In the instant case, the state has failed to show that the circumstances were such that the procuring of a search warrant *762 would have been impracticable. Marshal Presley received his information concerning appellant's automobile sometime during the afternoon of January 24. He was also informed at that time that appellant and the automobile were present at Yonnie's home in Marble Falls. He made no attempt to obtain a search warrant for the car or an arrest warrant for appellant. Approximately twelve hours later, Marshal Shelburn discovered appellant's car in Burnet. He radioed Marshal Presley in Marble Falls, told him that appellant's automobile was "under observation", and made no other move until Marshal Presley arrived. Marshal Shelburn had time to await the arrival of Marshal Presley from another city, yet the record is devoid of any evidence that a magistrate was unavailable. The car was parked in the center of town, under the observation of armed officers, not stopped on the highway after a high speed chase. Nothing in the actions taken by the arresting officers indicates a fear that the car was in danger of being removed from the jurisdiction. Instead, the conduct of the officers indicates the opposite conclusion.

Under these facts, we find that the state failed to meet its burden to show that the warrantless search of the trunk of appellant's car was justifiable.

The judgment is reversed and the cause is remanded.

Rehearing denied.

DISSENTING OPINION ON STATE'S MOTION FOR REHEARING

DOUGLAS, Judge.

The Green Leaf Nursery on Ben White Boulevard was burglarized by someone cutting the fence and entering the building on the night of January 17 or the morning of the 18th in 1970. Among other things taken were rings and costume jewelry. A ring was found on appellant's person or in the interior of the car. Some of the items were found in the trunk of the car belonging to Larry Fry, the appellant, in the alley behind Kuykendall's Drug Store in Burnet in the early morning hours of January 25, 1970.[1]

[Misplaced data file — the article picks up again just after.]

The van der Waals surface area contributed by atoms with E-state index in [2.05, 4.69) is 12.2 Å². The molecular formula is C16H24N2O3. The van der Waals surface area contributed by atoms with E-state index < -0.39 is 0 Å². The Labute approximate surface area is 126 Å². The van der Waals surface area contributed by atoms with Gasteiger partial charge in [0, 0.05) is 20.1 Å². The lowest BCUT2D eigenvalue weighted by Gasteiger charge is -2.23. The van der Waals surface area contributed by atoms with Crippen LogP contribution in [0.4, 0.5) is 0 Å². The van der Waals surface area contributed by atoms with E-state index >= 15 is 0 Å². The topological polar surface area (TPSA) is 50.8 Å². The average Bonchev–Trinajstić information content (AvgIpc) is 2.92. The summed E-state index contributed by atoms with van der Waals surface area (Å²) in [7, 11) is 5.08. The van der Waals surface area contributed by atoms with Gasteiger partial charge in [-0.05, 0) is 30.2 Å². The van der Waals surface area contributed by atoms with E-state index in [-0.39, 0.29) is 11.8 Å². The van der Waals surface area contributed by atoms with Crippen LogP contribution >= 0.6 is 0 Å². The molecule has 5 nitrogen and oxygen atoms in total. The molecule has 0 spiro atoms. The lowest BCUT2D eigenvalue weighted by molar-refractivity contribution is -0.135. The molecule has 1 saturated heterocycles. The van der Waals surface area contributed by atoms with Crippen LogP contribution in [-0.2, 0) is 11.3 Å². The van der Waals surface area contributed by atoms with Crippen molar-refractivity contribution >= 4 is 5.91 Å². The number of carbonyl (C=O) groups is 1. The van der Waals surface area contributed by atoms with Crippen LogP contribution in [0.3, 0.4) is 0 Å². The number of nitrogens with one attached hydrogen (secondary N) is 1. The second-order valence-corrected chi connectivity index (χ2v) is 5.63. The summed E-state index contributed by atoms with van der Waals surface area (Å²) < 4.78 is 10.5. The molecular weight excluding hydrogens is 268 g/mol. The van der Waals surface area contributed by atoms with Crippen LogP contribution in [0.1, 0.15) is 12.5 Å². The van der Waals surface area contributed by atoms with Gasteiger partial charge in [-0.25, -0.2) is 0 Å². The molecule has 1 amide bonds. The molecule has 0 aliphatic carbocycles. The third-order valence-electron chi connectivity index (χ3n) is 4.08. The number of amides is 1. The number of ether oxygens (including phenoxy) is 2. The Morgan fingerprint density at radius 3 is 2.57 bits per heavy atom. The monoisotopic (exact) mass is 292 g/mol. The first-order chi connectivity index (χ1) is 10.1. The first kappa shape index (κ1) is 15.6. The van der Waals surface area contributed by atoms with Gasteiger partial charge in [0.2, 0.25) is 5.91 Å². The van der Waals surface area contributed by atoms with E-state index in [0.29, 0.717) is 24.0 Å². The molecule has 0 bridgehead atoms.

For a better understanding of the case, a more detailed statement of the evidence is set out.

Elgin Shelburn, City Marshal of Burnet, testified that he had received a call from J. A. Presley, the City Marshal at Marble Falls, sometime after 2:00 p. m. on January 24th to be on the lookout for the car with the same description as the one later found in the alley. He was told that the car bore a California license plate and that Larry Fry would be driving it. Officer Presley also told him that a stolen citizen band radio would be in the car. Shelburn had driven through the alley some fifteen minutes before and the car was not there then.

Officer Presley testified that at approximately 1:30 to 3:30 p. m. (January 24th) he had advised the officers of Burnet to look out for the car near Kuykendall's Drug Store in Burnet because he was told that Larry Fry would possibly burglarize that store that night. He also testified that he told the city marshal in Burnet that there would be stolen property in the car.

He testified that he was told by Johnny Yonnie that Yonnie saw the stolen goods in the car that day. He testified that he knew Yonnie and, as far as he knew, Yonnie's reputation was good and considered him worthy of belief. Yonnie also told Officer Presley that Fry had a short time before burglarized Dave's T.V. Store in Marble Falls and got a Lafayette citizen band radio and brought it to Yonnie's *763 house where Fry was staying and later put it in the car and "that there were some rings that came from a nursery on Ben White Boulevard in Austin." Yonnie also said that Fry was going to burglarize Kuykendall's Drug Store in Burnet soon. Yonnie also told him Fry's name and gave him a description of Fry's car. Presley already knew the car and that it had a California license plate.

Johnny Yonnie testified that he told Officer Presley that Fry showed him the rings around the 18th of January and said that he got them by "hitting a place" in Austin, later shown to be the nursery. On cross-examination on the trial on the merits, Yonnie testified that Fry had told him he had broken into a place and stolen a citizen band radio. Further, Yonnie testified that he had told Officer Presley that Fry "was at my house and had the stolen merchandise in his possession."